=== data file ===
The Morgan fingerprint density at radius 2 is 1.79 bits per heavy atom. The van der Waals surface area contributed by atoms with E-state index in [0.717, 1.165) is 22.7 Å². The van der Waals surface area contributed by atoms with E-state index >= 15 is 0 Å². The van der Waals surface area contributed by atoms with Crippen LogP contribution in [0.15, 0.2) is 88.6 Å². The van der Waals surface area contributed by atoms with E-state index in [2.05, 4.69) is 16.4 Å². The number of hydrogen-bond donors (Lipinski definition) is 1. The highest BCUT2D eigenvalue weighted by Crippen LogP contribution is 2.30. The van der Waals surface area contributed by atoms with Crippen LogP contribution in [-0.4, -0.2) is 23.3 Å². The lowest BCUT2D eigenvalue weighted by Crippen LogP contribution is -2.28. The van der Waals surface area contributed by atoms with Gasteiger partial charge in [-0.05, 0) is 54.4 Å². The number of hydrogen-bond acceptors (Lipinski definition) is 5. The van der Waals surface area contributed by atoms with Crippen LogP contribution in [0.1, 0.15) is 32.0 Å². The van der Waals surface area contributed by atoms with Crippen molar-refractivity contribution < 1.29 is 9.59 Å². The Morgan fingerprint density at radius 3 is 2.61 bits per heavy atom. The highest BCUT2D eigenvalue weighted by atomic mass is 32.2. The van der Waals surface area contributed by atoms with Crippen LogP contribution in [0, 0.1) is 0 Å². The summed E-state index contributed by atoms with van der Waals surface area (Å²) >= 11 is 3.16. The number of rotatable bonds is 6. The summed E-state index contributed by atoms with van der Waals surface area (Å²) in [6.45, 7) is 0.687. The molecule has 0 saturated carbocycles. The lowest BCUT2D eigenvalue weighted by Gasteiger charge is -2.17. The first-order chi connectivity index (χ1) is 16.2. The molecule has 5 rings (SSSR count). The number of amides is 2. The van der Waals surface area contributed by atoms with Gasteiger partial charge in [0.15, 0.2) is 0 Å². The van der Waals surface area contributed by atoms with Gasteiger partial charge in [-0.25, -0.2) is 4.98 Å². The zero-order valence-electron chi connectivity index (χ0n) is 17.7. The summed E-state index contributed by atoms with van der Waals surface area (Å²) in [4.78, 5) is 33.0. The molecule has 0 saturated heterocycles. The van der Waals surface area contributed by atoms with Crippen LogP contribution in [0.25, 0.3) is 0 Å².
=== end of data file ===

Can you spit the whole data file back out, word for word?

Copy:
The Morgan fingerprint density at radius 2 is 1.79 bits per heavy atom. The van der Waals surface area contributed by atoms with E-state index in [0.717, 1.165) is 22.7 Å². The van der Waals surface area contributed by atoms with E-state index >= 15 is 0 Å². The van der Waals surface area contributed by atoms with Crippen LogP contribution in [0.15, 0.2) is 88.6 Å². The van der Waals surface area contributed by atoms with E-state index in [2.05, 4.69) is 16.4 Å². The number of hydrogen-bond donors (Lipinski definition) is 1. The highest BCUT2D eigenvalue weighted by Crippen LogP contribution is 2.30. The van der Waals surface area contributed by atoms with Crippen LogP contribution in [-0.4, -0.2) is 23.3 Å². The lowest BCUT2D eigenvalue weighted by Crippen LogP contribution is -2.28. The van der Waals surface area contributed by atoms with Gasteiger partial charge in [-0.05, 0) is 54.4 Å². The number of hydrogen-bond acceptors (Lipinski definition) is 5. The van der Waals surface area contributed by atoms with Crippen LogP contribution in [0.1, 0.15) is 32.0 Å². The van der Waals surface area contributed by atoms with Crippen molar-refractivity contribution < 1.29 is 9.59 Å². The Morgan fingerprint density at radius 3 is 2.61 bits per heavy atom. The highest BCUT2D eigenvalue weighted by atomic mass is 32.2. The van der Waals surface area contributed by atoms with Crippen LogP contribution in [0, 0.1) is 0 Å². The summed E-state index contributed by atoms with van der Waals surface area (Å²) >= 11 is 3.16. The number of rotatable bonds is 6. The summed E-state index contributed by atoms with van der Waals surface area (Å²) in [6.45, 7) is 0.687. The molecule has 0 saturated carbocycles. The lowest BCUT2D eigenvalue weighted by Gasteiger charge is -2.17. The first-order chi connectivity index (χ1) is 16.2. The molecule has 5 rings (SSSR count). The number of amides is 2. The van der Waals surface area contributed by atoms with Gasteiger partial charge in [0.15, 0.2) is 0 Å². The van der Waals surface area contributed by atoms with Gasteiger partial charge in [-0.25, -0.2) is 4.98 Å². The zero-order valence-electron chi connectivity index (χ0n) is 17.7. The summed E-state index contributed by atoms with van der Waals surface area (Å²) in [4.78, 5) is 33.0. The molecule has 0 saturated heterocycles. The van der Waals surface area contributed by atoms with Crippen LogP contribution in [0.25, 0.3) is 0 Å².